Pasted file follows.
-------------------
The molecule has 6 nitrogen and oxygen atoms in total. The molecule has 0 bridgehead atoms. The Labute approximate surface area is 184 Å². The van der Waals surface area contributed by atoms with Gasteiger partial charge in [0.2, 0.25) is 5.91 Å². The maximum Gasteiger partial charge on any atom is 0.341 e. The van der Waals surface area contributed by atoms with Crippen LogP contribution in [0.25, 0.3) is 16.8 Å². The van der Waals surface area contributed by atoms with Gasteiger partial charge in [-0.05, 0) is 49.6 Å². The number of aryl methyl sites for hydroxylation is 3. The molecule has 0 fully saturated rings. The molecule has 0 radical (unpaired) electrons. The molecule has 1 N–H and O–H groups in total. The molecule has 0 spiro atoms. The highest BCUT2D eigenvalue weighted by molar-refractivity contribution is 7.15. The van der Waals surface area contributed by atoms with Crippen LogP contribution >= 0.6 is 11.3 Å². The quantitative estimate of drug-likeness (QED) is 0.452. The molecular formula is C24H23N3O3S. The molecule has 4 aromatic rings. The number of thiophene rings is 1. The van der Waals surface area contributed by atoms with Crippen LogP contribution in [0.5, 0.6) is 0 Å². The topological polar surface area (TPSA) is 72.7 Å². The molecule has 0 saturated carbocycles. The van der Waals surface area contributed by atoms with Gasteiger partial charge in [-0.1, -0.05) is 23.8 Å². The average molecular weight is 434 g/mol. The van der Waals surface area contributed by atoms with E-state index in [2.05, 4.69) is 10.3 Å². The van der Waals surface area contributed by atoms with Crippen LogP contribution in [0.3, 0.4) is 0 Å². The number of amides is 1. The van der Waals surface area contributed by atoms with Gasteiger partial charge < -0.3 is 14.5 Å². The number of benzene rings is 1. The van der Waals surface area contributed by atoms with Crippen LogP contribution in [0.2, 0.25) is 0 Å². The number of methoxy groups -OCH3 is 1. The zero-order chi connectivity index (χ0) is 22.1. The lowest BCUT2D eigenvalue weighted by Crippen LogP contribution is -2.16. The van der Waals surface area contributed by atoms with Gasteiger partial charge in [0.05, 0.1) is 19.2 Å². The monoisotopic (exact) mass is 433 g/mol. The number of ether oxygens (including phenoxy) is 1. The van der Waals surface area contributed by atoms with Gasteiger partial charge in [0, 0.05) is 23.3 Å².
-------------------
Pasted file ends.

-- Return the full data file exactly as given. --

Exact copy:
The molecule has 6 nitrogen and oxygen atoms in total. The molecule has 0 bridgehead atoms. The Labute approximate surface area is 184 Å². The van der Waals surface area contributed by atoms with Gasteiger partial charge in [0.2, 0.25) is 5.91 Å². The maximum Gasteiger partial charge on any atom is 0.341 e. The van der Waals surface area contributed by atoms with Crippen LogP contribution in [0.25, 0.3) is 16.8 Å². The van der Waals surface area contributed by atoms with Gasteiger partial charge in [-0.05, 0) is 49.6 Å². The number of aryl methyl sites for hydroxylation is 3. The molecule has 0 fully saturated rings. The molecule has 0 radical (unpaired) electrons. The molecule has 1 N–H and O–H groups in total. The molecule has 0 spiro atoms. The highest BCUT2D eigenvalue weighted by molar-refractivity contribution is 7.15. The van der Waals surface area contributed by atoms with Crippen LogP contribution >= 0.6 is 11.3 Å². The quantitative estimate of drug-likeness (QED) is 0.452. The molecular formula is C24H23N3O3S. The molecule has 4 aromatic rings. The number of thiophene rings is 1. The van der Waals surface area contributed by atoms with Crippen LogP contribution in [0.5, 0.6) is 0 Å². The topological polar surface area (TPSA) is 72.7 Å². The molecule has 0 saturated carbocycles. The van der Waals surface area contributed by atoms with Gasteiger partial charge in [-0.1, -0.05) is 23.8 Å². The average molecular weight is 434 g/mol. The van der Waals surface area contributed by atoms with E-state index in [2.05, 4.69) is 10.3 Å². The van der Waals surface area contributed by atoms with Crippen LogP contribution in [0.3, 0.4) is 0 Å². The number of amides is 1. The van der Waals surface area contributed by atoms with Gasteiger partial charge < -0.3 is 14.5 Å². The number of benzene rings is 1. The van der Waals surface area contributed by atoms with Crippen LogP contribution in [0.2, 0.25) is 0 Å². The number of methoxy groups -OCH3 is 1. The zero-order chi connectivity index (χ0) is 22.1. The lowest BCUT2D eigenvalue weighted by Crippen LogP contribution is -2.16. The van der Waals surface area contributed by atoms with Gasteiger partial charge in [0.05, 0.1) is 19.2 Å². The monoisotopic (exact) mass is 433 g/mol. The number of ether oxygens (including phenoxy) is 1. The van der Waals surface area contributed by atoms with Gasteiger partial charge in [0, 0.05) is 23.3 Å².